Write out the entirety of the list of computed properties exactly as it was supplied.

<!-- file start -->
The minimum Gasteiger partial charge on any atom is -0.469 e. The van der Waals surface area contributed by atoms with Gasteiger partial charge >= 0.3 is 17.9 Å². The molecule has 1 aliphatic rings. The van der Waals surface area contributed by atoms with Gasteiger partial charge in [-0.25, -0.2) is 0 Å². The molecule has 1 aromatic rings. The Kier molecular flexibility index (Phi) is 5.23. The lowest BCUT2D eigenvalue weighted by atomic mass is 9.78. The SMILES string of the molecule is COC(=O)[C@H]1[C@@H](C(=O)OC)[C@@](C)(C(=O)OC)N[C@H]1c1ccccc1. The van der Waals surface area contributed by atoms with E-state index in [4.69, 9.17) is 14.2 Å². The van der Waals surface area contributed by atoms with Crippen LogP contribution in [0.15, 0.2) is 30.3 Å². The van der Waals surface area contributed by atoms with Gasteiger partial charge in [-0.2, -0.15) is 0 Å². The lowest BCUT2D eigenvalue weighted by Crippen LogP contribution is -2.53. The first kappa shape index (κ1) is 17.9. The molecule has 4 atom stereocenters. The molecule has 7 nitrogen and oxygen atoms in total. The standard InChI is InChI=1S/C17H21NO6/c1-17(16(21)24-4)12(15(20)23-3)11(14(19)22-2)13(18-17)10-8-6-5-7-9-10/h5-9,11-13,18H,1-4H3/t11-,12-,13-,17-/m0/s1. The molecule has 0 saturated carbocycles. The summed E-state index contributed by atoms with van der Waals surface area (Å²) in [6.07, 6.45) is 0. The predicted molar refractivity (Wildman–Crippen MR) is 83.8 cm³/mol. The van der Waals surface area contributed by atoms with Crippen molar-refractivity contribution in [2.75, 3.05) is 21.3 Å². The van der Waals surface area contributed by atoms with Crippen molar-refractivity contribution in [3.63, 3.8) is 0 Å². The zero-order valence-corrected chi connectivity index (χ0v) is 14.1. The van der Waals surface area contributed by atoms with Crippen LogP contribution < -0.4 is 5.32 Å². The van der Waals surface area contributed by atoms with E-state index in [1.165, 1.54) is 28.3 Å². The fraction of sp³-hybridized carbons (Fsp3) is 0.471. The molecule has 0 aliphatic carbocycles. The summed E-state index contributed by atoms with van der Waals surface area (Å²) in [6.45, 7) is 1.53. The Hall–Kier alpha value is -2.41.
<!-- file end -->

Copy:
The minimum Gasteiger partial charge on any atom is -0.469 e. The van der Waals surface area contributed by atoms with Gasteiger partial charge >= 0.3 is 17.9 Å². The molecule has 1 aliphatic rings. The van der Waals surface area contributed by atoms with Gasteiger partial charge in [-0.25, -0.2) is 0 Å². The molecule has 1 aromatic rings. The Kier molecular flexibility index (Phi) is 5.23. The lowest BCUT2D eigenvalue weighted by atomic mass is 9.78. The SMILES string of the molecule is COC(=O)[C@H]1[C@@H](C(=O)OC)[C@@](C)(C(=O)OC)N[C@H]1c1ccccc1. The van der Waals surface area contributed by atoms with E-state index in [4.69, 9.17) is 14.2 Å². The van der Waals surface area contributed by atoms with Crippen LogP contribution in [0.15, 0.2) is 30.3 Å². The van der Waals surface area contributed by atoms with Gasteiger partial charge in [-0.2, -0.15) is 0 Å². The lowest BCUT2D eigenvalue weighted by Crippen LogP contribution is -2.53. The first kappa shape index (κ1) is 17.9. The molecule has 4 atom stereocenters. The molecule has 7 nitrogen and oxygen atoms in total. The standard InChI is InChI=1S/C17H21NO6/c1-17(16(21)24-4)12(15(20)23-3)11(14(19)22-2)13(18-17)10-8-6-5-7-9-10/h5-9,11-13,18H,1-4H3/t11-,12-,13-,17-/m0/s1. The molecule has 0 saturated carbocycles. The summed E-state index contributed by atoms with van der Waals surface area (Å²) in [6.07, 6.45) is 0. The predicted molar refractivity (Wildman–Crippen MR) is 83.8 cm³/mol. The van der Waals surface area contributed by atoms with Crippen molar-refractivity contribution in [2.75, 3.05) is 21.3 Å². The van der Waals surface area contributed by atoms with Crippen molar-refractivity contribution in [3.63, 3.8) is 0 Å². The zero-order valence-corrected chi connectivity index (χ0v) is 14.1. The van der Waals surface area contributed by atoms with Crippen LogP contribution < -0.4 is 5.32 Å². The van der Waals surface area contributed by atoms with E-state index in [1.165, 1.54) is 28.3 Å². The fraction of sp³-hybridized carbons (Fsp3) is 0.471. The molecule has 0 aliphatic carbocycles. The summed E-state index contributed by atoms with van der Waals surface area (Å²) in [6.45, 7) is 1.53. The Hall–Kier alpha value is -2.41.